The routine is OK. Waking up to sky and air is OK.
Waking up to the cage and the shackles is what it is. You can’t let the cage get to you. The shackles rub but healing is quick and easy, so what’s to mind?
The cage is loads better now that the sheepskins are in. Even when they’re damp they’re warm. The tarpaulin over the north end was a big improvement too. There’s shelter from the worst of the wind and rain. And a bit of shade if it’s hot and sunny. Joke! You’ve got to keep your sense of humour.
So the routine is to wake up as the sky lightens before dawn. You don’t have to move a muscle, don’t even have to open your eyes to know it’s getting light; you can just lie there and take it all in.
The best bit of the day.
There aren’t many birds around, a few, not many. It would be good to know all their names but you know their different calls. There are no seagulls, which is something to think about, and there are no vapour trails either. The wind is usually quiet in the pre-dawn calm, and somehow the air feels warmer already as it begins to get light.
You can open your eyes now and there are a few minutes to savour the sunrise, which today is a thin pink line stretching along the top of a narrow ribbon of cloud draped over the smudged green hills. And you’ve still got a minute, maybe even two, to get your head together before she appears.
You’ve got to have a plan, though, and the best idea is to have it all worked out the night before so you can slip straight into it without a thought. Mostly the plan is to do what you’re told, but not every day, and not today.
You wait until she appears and throws you the keys. You catch the keys, unlock your ankles, rub them to emphasize the pain she is inflicting, unlock your left manacle, unlock your right, stand, unlock the cage door, toss the keys back to her, open the cage door, step out – keeping your head down, never look her in the eyes (unless that’s part of some other plan) – rub your back and maybe groan a bit, walk to the vegetable bed, piss.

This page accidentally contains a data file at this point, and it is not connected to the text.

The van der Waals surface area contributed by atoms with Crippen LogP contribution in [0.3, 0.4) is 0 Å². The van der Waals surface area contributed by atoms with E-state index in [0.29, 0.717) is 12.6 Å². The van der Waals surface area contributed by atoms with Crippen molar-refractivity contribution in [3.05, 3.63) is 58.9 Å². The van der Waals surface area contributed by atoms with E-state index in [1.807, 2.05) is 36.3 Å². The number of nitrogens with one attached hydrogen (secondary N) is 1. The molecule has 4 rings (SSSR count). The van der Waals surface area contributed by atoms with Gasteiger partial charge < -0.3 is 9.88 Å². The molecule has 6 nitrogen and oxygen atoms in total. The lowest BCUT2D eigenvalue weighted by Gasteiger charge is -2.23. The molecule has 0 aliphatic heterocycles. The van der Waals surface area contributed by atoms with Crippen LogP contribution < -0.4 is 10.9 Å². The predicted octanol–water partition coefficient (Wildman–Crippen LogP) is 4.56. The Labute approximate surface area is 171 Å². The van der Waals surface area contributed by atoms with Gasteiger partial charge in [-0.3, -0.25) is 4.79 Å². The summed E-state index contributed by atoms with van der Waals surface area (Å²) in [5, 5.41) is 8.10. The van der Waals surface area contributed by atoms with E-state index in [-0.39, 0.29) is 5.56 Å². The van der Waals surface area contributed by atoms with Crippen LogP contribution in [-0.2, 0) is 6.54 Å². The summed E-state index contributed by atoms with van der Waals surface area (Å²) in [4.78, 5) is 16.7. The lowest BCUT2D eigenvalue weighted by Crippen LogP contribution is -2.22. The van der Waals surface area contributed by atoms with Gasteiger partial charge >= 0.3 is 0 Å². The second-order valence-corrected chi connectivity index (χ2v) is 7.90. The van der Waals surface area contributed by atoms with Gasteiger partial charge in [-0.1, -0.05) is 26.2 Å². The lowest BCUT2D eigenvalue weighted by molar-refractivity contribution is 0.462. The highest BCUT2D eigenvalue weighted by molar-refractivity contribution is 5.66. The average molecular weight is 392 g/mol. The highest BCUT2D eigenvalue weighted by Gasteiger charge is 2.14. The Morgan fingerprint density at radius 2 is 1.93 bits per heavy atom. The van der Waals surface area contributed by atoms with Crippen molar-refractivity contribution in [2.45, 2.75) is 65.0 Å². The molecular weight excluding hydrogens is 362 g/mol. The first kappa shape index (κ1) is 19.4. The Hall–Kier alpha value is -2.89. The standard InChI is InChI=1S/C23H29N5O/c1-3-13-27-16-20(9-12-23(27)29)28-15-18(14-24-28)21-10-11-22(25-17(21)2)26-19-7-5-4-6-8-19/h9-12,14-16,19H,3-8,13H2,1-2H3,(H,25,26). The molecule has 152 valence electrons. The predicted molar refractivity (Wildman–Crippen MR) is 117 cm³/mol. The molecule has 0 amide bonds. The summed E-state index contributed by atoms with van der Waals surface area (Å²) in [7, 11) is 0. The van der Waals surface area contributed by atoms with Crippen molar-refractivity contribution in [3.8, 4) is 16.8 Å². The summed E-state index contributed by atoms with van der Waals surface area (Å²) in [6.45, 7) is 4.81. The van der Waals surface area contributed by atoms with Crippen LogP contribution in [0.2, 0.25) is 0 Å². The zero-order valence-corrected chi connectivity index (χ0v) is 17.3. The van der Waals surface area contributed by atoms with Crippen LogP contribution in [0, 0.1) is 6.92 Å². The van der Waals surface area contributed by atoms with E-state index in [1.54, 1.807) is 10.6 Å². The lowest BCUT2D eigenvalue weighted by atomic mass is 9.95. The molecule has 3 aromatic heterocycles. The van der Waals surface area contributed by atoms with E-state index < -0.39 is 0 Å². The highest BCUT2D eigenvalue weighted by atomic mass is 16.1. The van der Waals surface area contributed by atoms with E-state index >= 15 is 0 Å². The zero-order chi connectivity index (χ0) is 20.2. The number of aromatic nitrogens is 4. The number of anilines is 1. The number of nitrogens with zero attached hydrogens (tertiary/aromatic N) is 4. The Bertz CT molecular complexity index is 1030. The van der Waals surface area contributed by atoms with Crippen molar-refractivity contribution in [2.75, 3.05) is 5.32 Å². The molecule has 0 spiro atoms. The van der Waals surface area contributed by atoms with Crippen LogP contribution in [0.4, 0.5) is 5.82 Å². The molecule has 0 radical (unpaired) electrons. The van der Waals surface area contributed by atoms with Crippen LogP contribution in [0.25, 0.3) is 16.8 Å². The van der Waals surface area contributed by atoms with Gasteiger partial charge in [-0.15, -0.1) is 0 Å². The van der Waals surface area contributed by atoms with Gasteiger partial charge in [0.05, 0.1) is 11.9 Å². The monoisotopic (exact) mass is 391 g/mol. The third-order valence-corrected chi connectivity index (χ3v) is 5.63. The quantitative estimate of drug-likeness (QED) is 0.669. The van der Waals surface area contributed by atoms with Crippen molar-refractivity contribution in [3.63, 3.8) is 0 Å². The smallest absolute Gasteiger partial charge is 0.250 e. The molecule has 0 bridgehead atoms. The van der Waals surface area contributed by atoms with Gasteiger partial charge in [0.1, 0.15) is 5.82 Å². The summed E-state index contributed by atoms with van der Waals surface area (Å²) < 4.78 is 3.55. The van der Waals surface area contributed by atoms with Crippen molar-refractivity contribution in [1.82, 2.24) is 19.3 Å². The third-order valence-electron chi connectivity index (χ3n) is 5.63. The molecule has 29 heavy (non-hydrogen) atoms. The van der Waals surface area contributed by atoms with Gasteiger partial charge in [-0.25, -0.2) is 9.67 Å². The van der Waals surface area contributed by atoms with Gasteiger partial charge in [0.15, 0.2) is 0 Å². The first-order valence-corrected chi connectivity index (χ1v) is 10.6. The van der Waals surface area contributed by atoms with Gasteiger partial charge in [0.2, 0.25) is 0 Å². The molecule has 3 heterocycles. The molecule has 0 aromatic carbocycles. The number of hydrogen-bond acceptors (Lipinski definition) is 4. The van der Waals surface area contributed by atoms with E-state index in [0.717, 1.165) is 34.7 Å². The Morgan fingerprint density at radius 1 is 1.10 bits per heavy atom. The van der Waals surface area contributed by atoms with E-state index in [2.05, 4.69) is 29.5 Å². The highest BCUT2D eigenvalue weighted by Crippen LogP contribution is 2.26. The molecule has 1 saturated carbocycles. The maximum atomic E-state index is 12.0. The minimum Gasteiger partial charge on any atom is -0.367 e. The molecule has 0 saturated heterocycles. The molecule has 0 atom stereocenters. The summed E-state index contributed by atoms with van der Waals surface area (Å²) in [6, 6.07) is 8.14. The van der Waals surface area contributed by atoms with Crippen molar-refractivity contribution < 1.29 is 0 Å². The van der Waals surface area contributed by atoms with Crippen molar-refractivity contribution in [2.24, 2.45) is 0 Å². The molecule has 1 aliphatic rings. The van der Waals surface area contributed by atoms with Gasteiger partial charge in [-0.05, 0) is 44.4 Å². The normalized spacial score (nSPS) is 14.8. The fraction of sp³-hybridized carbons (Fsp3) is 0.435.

Sometimes she tries to mess with your head, of course, by changing the routine. Sometimes she wants chores before exercises but most days it’s press-ups first. You’ll know which while still zipping up.
She says it quietly. She knows you’re listening.
You take your time as usual. That’s always part of the plan.
Make her wait.
Rub your right arm. The metal wristband cuts into it when the shackle is on. You heal it and get a faint buzz. You roll your head, your shoulders, your head again and then stand there, just stand there for another second or two, pushing her to her limit, before you drop to the ground.
one Not minding
two is the trick.
three The only
five But there are
six loads of
nine On the look-out
ten all the time.
eleven All the time.
twelve And it’s
fourteen Cos there ain’t
fifteen nothing else
sixteen to do.
seventeen Look out for what?
twenty-three A mistake.
twenty-four A chance.
twenty-five An oversight.
twenty-nine by the
thirty-four Cos she makes
thirty-six Oh yes.
thirty-seven And if that mistake
thirty-eight comes to
forty you wait
forty-one for the next one
forty-two and the next one
forty-three and the next one.
You get up. She will have been counting but never letting up is another tactic.
She doesn’t say anything but steps towards you and backhands you across the face.
After press-ups it’s just standing and waiting. Best look at the ground. You’re by the cage on the path. The path’s muddy, but you won’t be sweeping it, not today, not with this plan. It’s rained a lot in the last few days. Autumn’s coming on fast. Still, today it’s not raining; already it’s going well.
‘Do the outer circuit.’ Again she’s quiet. No need to raise her voice.
And off you jog . . . but not yet. You’ve got to keep her thinking you’re being your usual difficult-yet-basically-compliant self and so you knock mud off your boots, left boot-heel on right toe followed by right boot-heel on left toe. You raise a hand and look up and around as if you’re assessing the wind direction, spit on the potato plants, look left and right like you’re waiting for a gap in the traffic and . . . let the bus go past . . . and then you’re off.